Archive for Wednesday, May 31, 2017

Thinking outside the ‘cube’

Employees from the MilliporeSigma Lenexa campus volunteered their time to help kids learn fun hands-on experiments at the global company's "Curiosity Cube" mobile science lab, which made a stop at Belmont Elementary in Shawnee earlier this month.

Employees from the MilliporeSigma Lenexa campus volunteered their time to help kids learn fun hands-on experiments at the global company's "Curiosity Cube" mobile science lab, which made a stop at Belmont Elementary in Shawnee earlier this month.

May 31, 2017

Before school let out last week, a group of elementary school students explored science in a unique way: by hanging out in a retrofitted shipping container.

The 22x10-foot container, named the Curiosity Cube, is a mobile science lab with state-of-the-art technology and in-depth lessons.

The cube is the creation of MilliporeSigma, a global life science company with a campus in Lenexa.

Earlier this month, the lab made a stop at Belmont Elementary in Shawnee.

A handful of employees from the MilliporeSigma Lenexa campus acted as volunteers, helping out with hands-on experiments at each scientific station throughout the cube.

Stations included DNA and technology, such as a motion-sensory television, a microscope and a 3D printer.

“Our goal is to spark curiosity in the future generation of scientists,” said Kaely Zeiser, a Curiosity Cube coordinator, who has traveled across the country with the unconventional science lab.

On a sunny late morning, dozens of fourth and fifth grade students from Belmont explored the cube.

They spent 10 to 15 minutes at each station.

At the DNA station, the kids extracted their own DNA by swishing Gatorade and mixing it with a solution made from household items, such as soap, water and rubbing alcohol.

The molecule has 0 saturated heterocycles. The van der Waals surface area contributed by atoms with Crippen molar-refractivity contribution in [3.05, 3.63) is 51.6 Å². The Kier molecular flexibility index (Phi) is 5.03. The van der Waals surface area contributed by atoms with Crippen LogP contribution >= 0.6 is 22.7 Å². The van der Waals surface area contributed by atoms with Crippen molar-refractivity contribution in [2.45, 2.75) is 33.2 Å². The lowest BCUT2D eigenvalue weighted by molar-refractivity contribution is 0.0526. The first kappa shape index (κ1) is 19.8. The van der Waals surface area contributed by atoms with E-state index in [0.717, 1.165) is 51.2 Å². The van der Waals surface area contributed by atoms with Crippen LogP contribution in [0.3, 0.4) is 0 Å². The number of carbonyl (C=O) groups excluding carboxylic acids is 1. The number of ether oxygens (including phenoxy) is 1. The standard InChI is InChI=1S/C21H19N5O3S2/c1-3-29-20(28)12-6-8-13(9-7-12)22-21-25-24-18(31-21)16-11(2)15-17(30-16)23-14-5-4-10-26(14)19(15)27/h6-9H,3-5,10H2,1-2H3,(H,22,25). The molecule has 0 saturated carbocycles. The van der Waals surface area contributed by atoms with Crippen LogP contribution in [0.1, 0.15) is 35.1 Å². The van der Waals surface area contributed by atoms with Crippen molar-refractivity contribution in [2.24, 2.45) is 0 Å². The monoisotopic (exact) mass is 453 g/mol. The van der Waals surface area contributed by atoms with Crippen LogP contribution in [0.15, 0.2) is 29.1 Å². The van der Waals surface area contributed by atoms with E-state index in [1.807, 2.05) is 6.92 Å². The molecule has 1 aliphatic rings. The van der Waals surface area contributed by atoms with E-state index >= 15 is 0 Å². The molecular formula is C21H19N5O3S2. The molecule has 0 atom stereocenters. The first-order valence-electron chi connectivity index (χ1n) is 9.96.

At a motion-sensored screen, students explored a 3-D image of a skull.

At the 3-D printer, they made colorful, plastic “cells.”

“It’s different and I love it,” said fourth-grade teacher Wendy Weeks. “They’re leading their own learning and that’s so important. Education shouldn’t be about hand-feeding them everything because they need to learn how to problem-solve on their own.”

Her students agreed it was a nice break to step out of the classroom and into a cube of scientific wonder.

Plus, it opened their eyes to topics they haven’t learned about in school yet.

“My favorite station was DNA because it was amazing how we could see it with one quick little experiment,” said Abigail Livingston, 10. “It made me much more interested in being a doctor or a scientist.”

The Belmont students were among thousands of kids across the country who have participated in MilliporeSigma’s Curiosity Cube since it was constructed a few months ago.

So far, as it made its way to Kansas from the west coast, it has stopped at schools in California, Washington, Wyoming and Texas.

This summer, it will visit camps and festivals from Missouri to Massachusetts.

MilliporeSigma employees from Lenexa who volunteered at the Belmont event said they were impressed with the cube’s concept.

After all, hands-on activities are very helpful in getting kids interested in science, they pointed out.

They hope the cube will help more kids realize how cool science can be.

“With science, you can really change the world,” said Jordan Kern, a microbiologist “That’s what makes it exciting.”

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